NEW YORK — For a time after she made global headlines for withdrawing from the French Open rather than participate in obligatory post-match interviews, Naomi Osaka worried what people might think of her.

Would they view her differently, she wondered, because she had declared her mental health more important than adding another Grand Slam title to the four she already had? Should she even venture outside?

The Osaka who returned to Grand Slam competition at the U.S. Open this week displayed no such doubt. In a neon yellow dress as bright as the sun, she stepped onto the court at Arthur Ashe Stadium to hearty cheers Monday and made quick work of her first-round opponent, Marie Bouzkova.

In terms of tennis, Osaka appears to have reclaimed the powerful serve and strokes that are the foundation of her game. Off the court, she boasts something new — something she has been working on during her self-imposed exile these past 10 weeks in which she also skipped Wimbledon.

In the same way a driven tennis player hones a passing shot, a drop shot, or an approach shot Osaka, at 23, has been working on a new approach to life that she shared in a recent Instagram post.

“Recently I’ve been asking myself why do I feel the way I do and I realize one of the reasons is because internally I think I’m never good enough,” she wrote. “I’ve never told myself that I’ve done a good job but I do know I constantly tell myself that I suck or I could do better.”

Going forward, Osaka added, she is determined to be less self-critical and to celebrate herself, which she suggested others do as well.

Osaka elaborated on her new mind-set during a late-night news conference that followed her 6-4, 6-1 first-round victory.

“I’m a perfectionist,” Osaka said. “For me, something that’s less than perfection, even though it might be something great, is a disappointment. I don’t really think that’s a healthy way of thinking. So [it’s] something that I really wanted to change.”

On the tennis court, Osaka explained, that means learning to be happy with a less-than-perfect performance as long as she does her best.

In life, it has broader ramifications.

“It's more like a realization thing,” Osaka explained. “I should believe more in myself.”

It was a basic yet stunning admission from the two-time and defending U.S. Open champion — a competitor who has more majors than any woman in the tournament’s 128-player field and ample reason to count herself a favorite.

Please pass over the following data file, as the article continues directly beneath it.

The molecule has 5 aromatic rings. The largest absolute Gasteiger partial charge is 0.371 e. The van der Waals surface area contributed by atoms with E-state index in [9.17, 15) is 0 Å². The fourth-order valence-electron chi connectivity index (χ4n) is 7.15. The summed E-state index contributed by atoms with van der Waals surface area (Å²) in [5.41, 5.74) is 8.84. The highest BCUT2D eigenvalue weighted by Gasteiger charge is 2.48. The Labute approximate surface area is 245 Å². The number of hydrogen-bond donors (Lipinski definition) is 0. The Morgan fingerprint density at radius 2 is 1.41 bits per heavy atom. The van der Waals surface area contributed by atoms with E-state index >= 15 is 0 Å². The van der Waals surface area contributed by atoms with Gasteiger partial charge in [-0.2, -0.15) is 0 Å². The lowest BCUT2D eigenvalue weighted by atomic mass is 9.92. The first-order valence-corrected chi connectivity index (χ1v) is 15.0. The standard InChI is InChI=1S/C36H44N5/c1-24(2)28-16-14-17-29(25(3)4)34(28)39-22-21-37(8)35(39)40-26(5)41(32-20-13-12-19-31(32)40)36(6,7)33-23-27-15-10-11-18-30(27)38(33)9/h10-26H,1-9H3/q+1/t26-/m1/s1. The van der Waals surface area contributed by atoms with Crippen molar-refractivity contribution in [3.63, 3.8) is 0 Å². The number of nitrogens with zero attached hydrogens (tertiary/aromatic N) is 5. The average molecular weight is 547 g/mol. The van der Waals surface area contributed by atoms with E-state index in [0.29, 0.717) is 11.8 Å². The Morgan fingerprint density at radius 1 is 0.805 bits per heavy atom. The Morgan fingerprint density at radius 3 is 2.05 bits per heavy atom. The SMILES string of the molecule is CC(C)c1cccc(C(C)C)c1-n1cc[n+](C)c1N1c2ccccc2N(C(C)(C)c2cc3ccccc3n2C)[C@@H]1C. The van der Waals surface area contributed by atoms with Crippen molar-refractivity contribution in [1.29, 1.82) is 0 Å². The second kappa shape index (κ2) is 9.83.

And it is one of several dichotomies that have made Osaka such an intriguing figure as she struggles to strike a balance between her private nature and the outsize notoriety that has come to her since she toppled 23-time Grand Slam champion Serena Williams to win the 2018 U.S. Open at age 20.

While Osaka has said that news conferences cause her anxiety, she typically fields questions expansively and with disarming candor — as she has in her two U.S. Open news conferences since returning to competition.

What makes Osaka a formidable champion is plain to see.

It’s a combination of power, on-court smarts and mettle. She has never been intimidated by big stages, big-name opponents or big moments. While outwardly humble and self-effacing, she doesn’t flinch under pressure. Osaka has reached four Grand Slam finals and won them all — the 2018 and 2020 U.S. Open and the 2019 and 2021 Australian Open.

She is also skilled.

Naomi is a pure ball-striker,” said top-ranked Ash Barty, a two-time Grand Slam champion. “When she has time to set up, particularly after her first serve, she’s one of the best first-serve, first-strike players I’ve ever come up against.”

As the U.S. Open’s No. 3 seed, Osaka will probably need her best tennis to negotiate her tricky quarter of the draw, which includes a potential fourth-round meeting with three-time Grand Slam champion Angelique Kerber or American teen Coco Gauff, whom she narrowly defeated in three sets in a recent tuneup in Cincinnati.

What makes Osaka such an intriguing figure off the court is multilayered.

Reflecting on the public stance she took at the French Open in late May, announcing on social media that she would not do post-match interviews, Osaka said on the eve of the U.S. Open she mishandled things in Paris But she added that she is also an “in the moment” type of person, prone to say whatever she feels. “I don’t necessarily think that’s a bad thing,” she said, adding that she didn’t anticipate “how big of a deal it would become. ”

But in speaking her mind — and drawing a $15,000 fine and threat of disqualification from French Open officials — Osaka spoke for countless athletes who have wrestled with mental health issues in silence.

She didn’t realize how many, she recently explained, until she took part in the Tokyo Olympics and had so many athletes come up and thank her. “So after all that, I'm proud of what I did,” Osaka said. “And I think it was something that needed to be done.”

At last year’s spectator-free U.S. Open, Osaka spoke out powerfully without uttering a word by wearing seven masks on court, each with the name of a Black victim of racial injustice and police brutality.

She is at turns masterful at using her considerable global platform and taken aback by her own impact.

But it is Osaka’s job to reconcile the aspects of her personality that sometimes perplex others. Her job is tennis, and her focus, at the moment, is contesting the U.S. Open with a healthy mind-set.

“In this tournament I just want to be happy with knowing that I did my best and knowing that even though I didn’t play perfect, I was able to win a match in two sets, or if I have to battle, play a match in three sets,” Osaka said. “[To] know that I made a couple mistakes, but it’s okay at the end of the day because I’ll learn from the matches that I’ll keep playing.”

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